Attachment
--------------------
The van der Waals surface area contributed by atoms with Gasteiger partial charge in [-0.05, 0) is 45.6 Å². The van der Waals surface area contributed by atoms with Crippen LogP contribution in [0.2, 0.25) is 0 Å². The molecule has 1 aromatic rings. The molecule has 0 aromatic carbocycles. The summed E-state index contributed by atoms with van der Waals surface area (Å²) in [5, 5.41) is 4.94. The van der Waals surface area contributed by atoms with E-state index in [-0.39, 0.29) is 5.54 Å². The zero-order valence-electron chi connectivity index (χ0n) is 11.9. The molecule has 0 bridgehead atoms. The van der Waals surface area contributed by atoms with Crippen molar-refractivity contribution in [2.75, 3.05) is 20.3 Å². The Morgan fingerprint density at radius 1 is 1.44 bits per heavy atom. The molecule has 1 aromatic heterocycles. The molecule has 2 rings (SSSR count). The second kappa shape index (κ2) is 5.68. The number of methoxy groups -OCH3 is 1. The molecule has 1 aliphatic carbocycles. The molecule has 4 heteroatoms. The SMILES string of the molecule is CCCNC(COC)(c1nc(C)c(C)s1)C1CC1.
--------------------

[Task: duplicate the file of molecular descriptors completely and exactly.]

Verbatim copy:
The van der Waals surface area contributed by atoms with Gasteiger partial charge in [-0.05, 0) is 45.6 Å². The van der Waals surface area contributed by atoms with Crippen LogP contribution in [0.2, 0.25) is 0 Å². The molecule has 1 aromatic rings. The molecule has 0 aromatic carbocycles. The summed E-state index contributed by atoms with van der Waals surface area (Å²) in [5, 5.41) is 4.94. The van der Waals surface area contributed by atoms with E-state index in [-0.39, 0.29) is 5.54 Å². The zero-order valence-electron chi connectivity index (χ0n) is 11.9. The molecule has 0 bridgehead atoms. The van der Waals surface area contributed by atoms with Crippen molar-refractivity contribution in [2.75, 3.05) is 20.3 Å². The Morgan fingerprint density at radius 1 is 1.44 bits per heavy atom. The molecule has 1 aromatic heterocycles. The molecule has 2 rings (SSSR count). The second kappa shape index (κ2) is 5.68. The number of methoxy groups -OCH3 is 1. The molecule has 1 aliphatic carbocycles. The molecule has 4 heteroatoms. The SMILES string of the molecule is CCCNC(COC)(c1nc(C)c(C)s1)C1CC1.